Screenwriter Justin Marks Explains Street Fighter Adaptation
We all saw those first few photos from Street Fighter: The Legend of Chun-Li and saw how terrible they all looked. As bad as they were, it may be because Andrzej Bartkowiak is a piss poor director, not because Justin Marks' script for the film is bad. Marks is the sole screenwriter who wrote the script for this latest attempt at bringing Street Fighter to life on the big screen, but he's not as problematic as you may think. Marks was the same guy who wrote the masterpiece He-Man script and was referred to as "the most gainfully employed professional fanboy on the planet" - literally one of the best fan screenwriters working in Hollywood at the moment. And if that's not enough, Newsarama caught up with Marks recently, who briefly explained the back story behind his interest in the project.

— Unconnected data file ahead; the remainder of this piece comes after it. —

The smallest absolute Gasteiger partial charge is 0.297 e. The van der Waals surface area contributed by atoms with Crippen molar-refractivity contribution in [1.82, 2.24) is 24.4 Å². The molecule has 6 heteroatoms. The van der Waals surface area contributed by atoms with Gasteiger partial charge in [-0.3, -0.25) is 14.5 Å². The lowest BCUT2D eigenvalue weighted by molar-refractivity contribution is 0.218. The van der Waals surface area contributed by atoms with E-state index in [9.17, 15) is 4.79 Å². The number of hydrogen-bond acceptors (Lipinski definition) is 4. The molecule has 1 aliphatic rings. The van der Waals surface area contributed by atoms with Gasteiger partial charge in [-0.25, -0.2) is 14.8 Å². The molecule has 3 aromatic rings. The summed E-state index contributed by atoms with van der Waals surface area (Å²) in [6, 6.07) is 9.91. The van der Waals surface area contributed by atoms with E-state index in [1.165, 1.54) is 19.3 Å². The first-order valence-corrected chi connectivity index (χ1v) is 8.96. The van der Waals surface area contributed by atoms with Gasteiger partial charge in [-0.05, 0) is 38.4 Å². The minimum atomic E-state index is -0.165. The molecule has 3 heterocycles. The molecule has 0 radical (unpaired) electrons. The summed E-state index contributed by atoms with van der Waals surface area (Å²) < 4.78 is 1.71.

"Well the guy who wrote it, Steven E. de Souza, was the writer on Die Hard, and directed it [the 1994 Street Fighter movie] too. I think it was just a function of what you see with movies like Batman and Robin opposed to Batman Begins, the creators of the former had a different Batman experience when they were young -- the 60's TV show, and now in the Nolen era, the influence are things like Millar's The Dark Knight Returns, and so that example is taken into the stratosphere. While I'm definitely not comparing Street Fighter to Batman Begins, I grew up with the Street Fighter games, and I don't see them as cheesy or funny, but as serious characters that deserve to be explored in their own right."
That explanation actually gives me some hope for the film. And his statement seems to fall right in line with the desires of Fox, considering this one is called The Legend of Chun-Li, which may mean we'll see The Legend of Ryu or even The Legend of Ibuki eventually as well. As I mentioned, the problem with this film seems to be with director Andrzej Bartkowiak, whose previous credits include Cradle 2 the Grave and Doom. I'm honestly worried that this will have a great script, courtesy of Marks, but poor direction, courtesy of Bartkowiak, and will be nothing exciting in the end. Too bad, because it had some potential. You can read more from Marks on the Hack/Slash film as well over at Newsarama.
Does Marks' statement about the seriousness of the characters instill any confidence in you?